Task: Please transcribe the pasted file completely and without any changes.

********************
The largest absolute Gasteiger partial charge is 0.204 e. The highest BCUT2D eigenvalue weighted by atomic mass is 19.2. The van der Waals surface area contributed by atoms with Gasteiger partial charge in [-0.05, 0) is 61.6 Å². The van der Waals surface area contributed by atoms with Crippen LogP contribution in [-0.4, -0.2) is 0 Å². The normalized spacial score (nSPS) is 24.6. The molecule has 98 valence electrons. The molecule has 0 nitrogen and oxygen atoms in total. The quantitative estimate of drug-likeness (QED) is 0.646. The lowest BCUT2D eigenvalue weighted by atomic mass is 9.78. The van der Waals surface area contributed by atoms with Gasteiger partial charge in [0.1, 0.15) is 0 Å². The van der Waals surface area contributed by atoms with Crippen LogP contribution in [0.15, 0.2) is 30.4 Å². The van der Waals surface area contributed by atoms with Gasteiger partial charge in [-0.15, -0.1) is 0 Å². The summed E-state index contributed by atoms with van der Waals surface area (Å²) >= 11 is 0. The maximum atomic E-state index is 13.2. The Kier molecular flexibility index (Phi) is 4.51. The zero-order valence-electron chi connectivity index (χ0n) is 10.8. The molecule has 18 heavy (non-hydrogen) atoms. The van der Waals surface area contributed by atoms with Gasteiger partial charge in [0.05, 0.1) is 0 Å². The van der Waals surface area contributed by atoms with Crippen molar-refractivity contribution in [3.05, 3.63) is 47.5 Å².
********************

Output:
The largest absolute Gasteiger partial charge is 0.204 e. The highest BCUT2D eigenvalue weighted by atomic mass is 19.2. The van der Waals surface area contributed by atoms with Gasteiger partial charge in [-0.05, 0) is 61.6 Å². The van der Waals surface area contributed by atoms with Crippen LogP contribution in [-0.4, -0.2) is 0 Å². The normalized spacial score (nSPS) is 24.6. The molecule has 98 valence electrons. The molecule has 0 nitrogen and oxygen atoms in total. The quantitative estimate of drug-likeness (QED) is 0.646. The lowest BCUT2D eigenvalue weighted by atomic mass is 9.78. The van der Waals surface area contributed by atoms with Gasteiger partial charge in [0.1, 0.15) is 0 Å². The van der Waals surface area contributed by atoms with Crippen LogP contribution in [0.15, 0.2) is 30.4 Å². The van der Waals surface area contributed by atoms with Gasteiger partial charge in [-0.15, -0.1) is 0 Å². The summed E-state index contributed by atoms with van der Waals surface area (Å²) >= 11 is 0. The maximum atomic E-state index is 13.2. The Kier molecular flexibility index (Phi) is 4.51. The zero-order valence-electron chi connectivity index (χ0n) is 10.8. The molecule has 18 heavy (non-hydrogen) atoms. The van der Waals surface area contributed by atoms with Gasteiger partial charge in [0.05, 0.1) is 0 Å². The van der Waals surface area contributed by atoms with Crippen molar-refractivity contribution in [3.05, 3.63) is 47.5 Å².